Verizon ran an in-game Super Bowl ad for the first time in seven years last year, returning with a 60-second spot that eschewed a focus on product to instead spotlight the crucial work of America's first responders. The emotional "Answering the Call," arriving a few months before industry conversations around brand purpose reached a fever pitch, resonated with consumers and was a winner on social media — but America's largest wireless carrier has more ambitious marketing plans for this year's big game.
"Last year, we really had the one Super Bowl spot that drove people to the site," Andrew McKechnie, Verizon's chief creative officer, told Marketing Dive over the phone. "This year, we've changed our approach: There is more of a media wave behind this."
That "media wave" in the lead-up to Super Bowl LIII kicks off this Sunday (Jan. 20) around the AFC and NFC Championship games with a 60-second spot capturing the stories of 12 NFL stars — 11 players and Chargers coach Anthony Lynn — whose lives were saved by first responders. A series of additional spots will detail the vignettes of individual athletes like Carson Tinker and Carlos Watkins in the two-week lead-up to the big game. But while Verizon's TV gameplan for "The Team that Wouldn't Be There" is comprehensive, culminating in a new in-game Super Bowl commercial, the carrier's media strategy for 2019 spans beyond the channel most associated with the sporting event to also touch across social media, long-form digital content and more.
"It's important for us that we don't just treat these kind of brand narratives as being a single moment in time," McKechnie said of the Super Bowl campaign. "They need to permeate through everything that we do."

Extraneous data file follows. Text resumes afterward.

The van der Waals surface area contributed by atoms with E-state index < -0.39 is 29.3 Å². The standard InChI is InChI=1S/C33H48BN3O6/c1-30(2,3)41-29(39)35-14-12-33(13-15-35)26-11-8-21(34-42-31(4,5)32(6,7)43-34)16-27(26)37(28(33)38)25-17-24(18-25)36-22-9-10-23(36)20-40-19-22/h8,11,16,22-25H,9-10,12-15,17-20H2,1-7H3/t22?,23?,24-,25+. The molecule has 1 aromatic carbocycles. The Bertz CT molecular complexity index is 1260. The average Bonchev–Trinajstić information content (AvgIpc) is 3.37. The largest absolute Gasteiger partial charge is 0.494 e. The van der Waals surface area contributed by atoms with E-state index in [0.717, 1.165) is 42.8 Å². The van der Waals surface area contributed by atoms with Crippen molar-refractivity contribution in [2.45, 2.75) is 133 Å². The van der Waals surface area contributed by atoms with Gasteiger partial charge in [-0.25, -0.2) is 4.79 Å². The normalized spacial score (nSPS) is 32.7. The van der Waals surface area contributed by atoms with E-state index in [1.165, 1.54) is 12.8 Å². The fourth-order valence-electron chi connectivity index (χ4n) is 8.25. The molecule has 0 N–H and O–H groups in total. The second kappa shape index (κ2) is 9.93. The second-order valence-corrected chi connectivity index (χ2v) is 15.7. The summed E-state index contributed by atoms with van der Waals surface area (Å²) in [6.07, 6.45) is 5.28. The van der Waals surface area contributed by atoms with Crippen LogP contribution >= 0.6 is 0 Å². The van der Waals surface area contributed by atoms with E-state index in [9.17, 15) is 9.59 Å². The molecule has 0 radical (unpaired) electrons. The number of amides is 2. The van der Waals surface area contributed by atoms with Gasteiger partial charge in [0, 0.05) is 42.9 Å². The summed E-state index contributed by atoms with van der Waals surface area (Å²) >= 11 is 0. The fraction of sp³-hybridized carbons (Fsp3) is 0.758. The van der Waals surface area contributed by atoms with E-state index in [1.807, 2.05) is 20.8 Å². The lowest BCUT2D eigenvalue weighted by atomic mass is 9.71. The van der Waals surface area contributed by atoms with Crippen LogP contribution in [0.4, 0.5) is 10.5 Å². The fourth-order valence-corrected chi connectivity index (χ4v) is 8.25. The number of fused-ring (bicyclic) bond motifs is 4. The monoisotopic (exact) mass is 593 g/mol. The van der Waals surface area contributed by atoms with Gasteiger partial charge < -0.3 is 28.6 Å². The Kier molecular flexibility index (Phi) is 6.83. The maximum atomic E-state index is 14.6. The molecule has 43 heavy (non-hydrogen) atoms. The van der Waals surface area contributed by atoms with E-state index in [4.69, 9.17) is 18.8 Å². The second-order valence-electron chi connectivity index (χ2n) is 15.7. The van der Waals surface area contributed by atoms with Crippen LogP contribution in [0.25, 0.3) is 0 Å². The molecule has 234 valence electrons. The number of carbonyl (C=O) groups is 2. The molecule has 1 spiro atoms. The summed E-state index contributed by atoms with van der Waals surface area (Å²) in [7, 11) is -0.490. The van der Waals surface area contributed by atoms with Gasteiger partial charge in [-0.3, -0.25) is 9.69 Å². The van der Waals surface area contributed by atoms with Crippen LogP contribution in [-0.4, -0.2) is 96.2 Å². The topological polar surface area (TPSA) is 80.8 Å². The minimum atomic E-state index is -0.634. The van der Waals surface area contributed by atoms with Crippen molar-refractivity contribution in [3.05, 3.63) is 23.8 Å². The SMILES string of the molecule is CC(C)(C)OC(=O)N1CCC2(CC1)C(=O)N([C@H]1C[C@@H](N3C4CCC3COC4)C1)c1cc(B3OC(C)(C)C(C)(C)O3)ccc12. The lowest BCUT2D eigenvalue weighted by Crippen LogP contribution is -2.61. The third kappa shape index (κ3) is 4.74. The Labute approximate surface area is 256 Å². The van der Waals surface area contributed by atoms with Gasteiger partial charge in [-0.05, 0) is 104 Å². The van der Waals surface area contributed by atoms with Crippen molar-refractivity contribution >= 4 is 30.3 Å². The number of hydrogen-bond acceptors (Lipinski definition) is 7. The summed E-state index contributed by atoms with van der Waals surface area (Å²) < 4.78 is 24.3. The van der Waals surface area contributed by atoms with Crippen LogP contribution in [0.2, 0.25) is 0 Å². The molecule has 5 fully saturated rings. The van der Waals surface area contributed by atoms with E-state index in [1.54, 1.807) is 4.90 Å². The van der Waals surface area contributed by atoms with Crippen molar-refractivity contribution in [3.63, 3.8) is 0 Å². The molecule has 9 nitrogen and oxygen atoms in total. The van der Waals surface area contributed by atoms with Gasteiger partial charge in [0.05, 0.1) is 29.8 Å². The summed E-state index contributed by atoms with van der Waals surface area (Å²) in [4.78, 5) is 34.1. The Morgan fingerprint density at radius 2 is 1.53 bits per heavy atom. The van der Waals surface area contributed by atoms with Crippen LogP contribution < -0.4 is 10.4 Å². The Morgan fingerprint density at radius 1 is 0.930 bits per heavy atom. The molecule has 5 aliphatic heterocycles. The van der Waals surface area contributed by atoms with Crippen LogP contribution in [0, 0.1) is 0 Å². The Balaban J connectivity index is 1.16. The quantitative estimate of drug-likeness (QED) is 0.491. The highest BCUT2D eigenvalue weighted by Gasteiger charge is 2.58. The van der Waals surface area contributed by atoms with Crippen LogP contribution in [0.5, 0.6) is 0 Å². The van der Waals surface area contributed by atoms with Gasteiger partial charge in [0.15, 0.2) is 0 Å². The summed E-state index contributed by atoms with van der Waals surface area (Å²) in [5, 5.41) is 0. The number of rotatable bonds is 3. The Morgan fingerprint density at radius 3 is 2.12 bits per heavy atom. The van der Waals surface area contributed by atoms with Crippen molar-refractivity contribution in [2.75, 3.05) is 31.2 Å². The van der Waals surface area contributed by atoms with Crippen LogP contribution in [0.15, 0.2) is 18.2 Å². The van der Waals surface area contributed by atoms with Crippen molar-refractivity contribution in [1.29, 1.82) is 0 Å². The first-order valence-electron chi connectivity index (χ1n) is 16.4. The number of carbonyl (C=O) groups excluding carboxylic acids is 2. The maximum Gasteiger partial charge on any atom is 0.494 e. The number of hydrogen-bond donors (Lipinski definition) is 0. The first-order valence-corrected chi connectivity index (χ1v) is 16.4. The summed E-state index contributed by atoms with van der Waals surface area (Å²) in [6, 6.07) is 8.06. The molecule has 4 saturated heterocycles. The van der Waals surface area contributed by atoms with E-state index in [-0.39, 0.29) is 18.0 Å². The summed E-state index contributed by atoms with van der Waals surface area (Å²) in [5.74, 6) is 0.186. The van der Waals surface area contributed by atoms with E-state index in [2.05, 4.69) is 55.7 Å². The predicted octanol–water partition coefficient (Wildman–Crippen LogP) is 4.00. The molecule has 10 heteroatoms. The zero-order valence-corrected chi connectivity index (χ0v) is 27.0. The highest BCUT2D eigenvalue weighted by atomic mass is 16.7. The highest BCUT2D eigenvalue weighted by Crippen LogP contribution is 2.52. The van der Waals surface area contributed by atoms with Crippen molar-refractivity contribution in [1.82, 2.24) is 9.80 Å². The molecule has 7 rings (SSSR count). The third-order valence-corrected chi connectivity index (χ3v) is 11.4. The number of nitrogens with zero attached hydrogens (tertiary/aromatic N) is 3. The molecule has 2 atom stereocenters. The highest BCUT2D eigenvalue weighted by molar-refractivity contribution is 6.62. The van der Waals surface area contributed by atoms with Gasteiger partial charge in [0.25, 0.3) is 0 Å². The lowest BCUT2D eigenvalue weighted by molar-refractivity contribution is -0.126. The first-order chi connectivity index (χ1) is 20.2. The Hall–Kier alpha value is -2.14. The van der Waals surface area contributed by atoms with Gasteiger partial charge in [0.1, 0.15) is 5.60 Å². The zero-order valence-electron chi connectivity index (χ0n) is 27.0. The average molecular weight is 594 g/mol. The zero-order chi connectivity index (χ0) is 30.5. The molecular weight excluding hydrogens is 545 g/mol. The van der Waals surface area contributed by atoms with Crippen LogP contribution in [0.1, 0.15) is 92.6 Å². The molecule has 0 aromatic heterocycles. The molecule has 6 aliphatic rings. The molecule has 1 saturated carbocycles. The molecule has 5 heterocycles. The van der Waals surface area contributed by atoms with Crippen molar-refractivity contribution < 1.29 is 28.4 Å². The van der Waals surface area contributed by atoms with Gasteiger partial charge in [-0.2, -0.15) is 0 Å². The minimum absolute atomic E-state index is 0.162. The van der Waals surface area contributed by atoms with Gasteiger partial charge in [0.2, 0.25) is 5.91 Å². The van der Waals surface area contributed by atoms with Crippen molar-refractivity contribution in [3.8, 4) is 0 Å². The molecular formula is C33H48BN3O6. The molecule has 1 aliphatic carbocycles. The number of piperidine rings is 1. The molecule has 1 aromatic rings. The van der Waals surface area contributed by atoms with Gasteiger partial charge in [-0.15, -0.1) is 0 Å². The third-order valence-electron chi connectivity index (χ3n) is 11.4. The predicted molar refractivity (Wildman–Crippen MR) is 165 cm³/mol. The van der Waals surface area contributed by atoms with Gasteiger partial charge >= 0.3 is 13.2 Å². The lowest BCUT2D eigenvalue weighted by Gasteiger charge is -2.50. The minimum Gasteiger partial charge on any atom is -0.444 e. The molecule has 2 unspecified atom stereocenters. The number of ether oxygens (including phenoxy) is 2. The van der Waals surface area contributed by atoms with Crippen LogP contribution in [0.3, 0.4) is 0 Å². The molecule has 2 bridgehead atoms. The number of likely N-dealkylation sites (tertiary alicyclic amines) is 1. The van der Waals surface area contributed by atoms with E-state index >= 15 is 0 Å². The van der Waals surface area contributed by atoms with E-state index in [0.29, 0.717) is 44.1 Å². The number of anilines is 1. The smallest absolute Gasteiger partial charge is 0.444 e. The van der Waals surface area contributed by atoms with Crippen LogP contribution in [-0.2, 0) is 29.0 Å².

The expansion of Verizon's strategy for Super Bowl LIII follows the shifting consumption habits of football fans — something the NFL has recently recognized. The league last fall reported that, for the first four weeks of the current season, viewership of games on digital platforms leaped 65% over the same period in 2017. Brands are vying to follow those eyeballs, but a proliferation of platforms and screens demands more varied marketing tactics.
"This year's different in the sense of what we've got many different types of content formats. We're not just doing a 60 [second spot]," McKechnie said. "We're thinking about which audiences want to engage with which types of mediums."
One of the notable additions to Verizon's campaign this year ties user-generated social media content to a charitable cause. The brand partnered with First Responders Outreach, which provides grants around emergency relief, training and equipment. It will donate $1 up to a $1.5 million to the organization for all Facebook and Twitter shares that come from either a dedicated microsite, AllOurThanks.com, or are attached to Verizon social posts, and which include the campaign hashtag #AllOurThanks. Though the drive, running until the big game's broadcast date on Feb. 3, is part of the national effort, Verizon intends to leverage the opportunity to highlight smaller, more personal stories.
"We're going to have a much larger social push in terms of engaging local communities, local towns and in terms of the way in which we can encourage people to also participate in the campaign," McKechnie said. "[We're] getting consumers to share their stories … of what they may have experienced with first responders."
Cinematic in scope
Another way Verizon is going deeper with its marketing for Super Bowl LIII is through long-form digital content that might give the campaign a longer shelf life. Along with the in-game spot, the brand will premiere a 30-minute documentary on Feb. 3 directed by Hollywood heavyweight Peter Berg, known for films like "Friday Night Lights," "Lone Survivor" and "Patriot's Day." The piece will spotlight the stories of specific first responders in a way that breaks from how Verizon has done things in the past, according to McKechnie.
"It's taking a slightly different, filmic approach ... to the way in which we tell these stories," McKechnie said. "[We're] leveraging Peter Berg as a partner in a way that we haven't done before with previous content producers."
The inclusion of higher-production, more cinematic content links back to the holistic approach Verizon is trying to take with its marketing for Super Bowl LIII, where the narrative doesn't simply end after the game airs.
"With the Super Bowl, it is a moment: You've got a natural culmination of a lot of attention, a lot of interesting stories and commercials that may appear," McKechnie said. "For us, that's just one side of the story."